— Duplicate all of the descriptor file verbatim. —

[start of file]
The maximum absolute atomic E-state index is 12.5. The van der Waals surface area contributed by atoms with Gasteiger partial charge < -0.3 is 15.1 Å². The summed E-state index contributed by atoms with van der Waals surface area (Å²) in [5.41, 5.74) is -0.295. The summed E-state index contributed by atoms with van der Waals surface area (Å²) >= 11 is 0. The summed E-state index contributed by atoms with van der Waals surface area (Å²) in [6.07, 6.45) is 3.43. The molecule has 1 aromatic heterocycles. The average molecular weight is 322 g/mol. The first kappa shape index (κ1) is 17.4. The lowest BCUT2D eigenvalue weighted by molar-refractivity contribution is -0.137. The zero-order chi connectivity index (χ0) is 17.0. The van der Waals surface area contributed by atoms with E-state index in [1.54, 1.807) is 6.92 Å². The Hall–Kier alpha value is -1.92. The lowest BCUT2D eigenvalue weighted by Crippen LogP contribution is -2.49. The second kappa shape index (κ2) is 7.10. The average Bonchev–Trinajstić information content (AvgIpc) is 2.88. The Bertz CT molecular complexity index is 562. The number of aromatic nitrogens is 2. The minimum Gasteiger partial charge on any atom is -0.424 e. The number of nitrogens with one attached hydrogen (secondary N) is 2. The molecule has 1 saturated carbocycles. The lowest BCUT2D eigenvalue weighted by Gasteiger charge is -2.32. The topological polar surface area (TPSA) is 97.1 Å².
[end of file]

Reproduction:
The maximum absolute atomic E-state index is 12.5. The van der Waals surface area contributed by atoms with Gasteiger partial charge < -0.3 is 15.1 Å². The summed E-state index contributed by atoms with van der Waals surface area (Å²) in [5.41, 5.74) is -0.295. The summed E-state index contributed by atoms with van der Waals surface area (Å²) >= 11 is 0. The summed E-state index contributed by atoms with van der Waals surface area (Å²) in [6.07, 6.45) is 3.43. The molecule has 1 aromatic heterocycles. The average molecular weight is 322 g/mol. The first kappa shape index (κ1) is 17.4. The lowest BCUT2D eigenvalue weighted by molar-refractivity contribution is -0.137. The zero-order chi connectivity index (χ0) is 17.0. The van der Waals surface area contributed by atoms with E-state index in [1.54, 1.807) is 6.92 Å². The Hall–Kier alpha value is -1.92. The lowest BCUT2D eigenvalue weighted by Crippen LogP contribution is -2.49. The second kappa shape index (κ2) is 7.10. The average Bonchev–Trinajstić information content (AvgIpc) is 2.88. The Bertz CT molecular complexity index is 562. The number of aromatic nitrogens is 2. The minimum Gasteiger partial charge on any atom is -0.424 e. The number of nitrogens with one attached hydrogen (secondary N) is 2. The molecule has 1 saturated carbocycles. The lowest BCUT2D eigenvalue weighted by Gasteiger charge is -2.32. The topological polar surface area (TPSA) is 97.1 Å².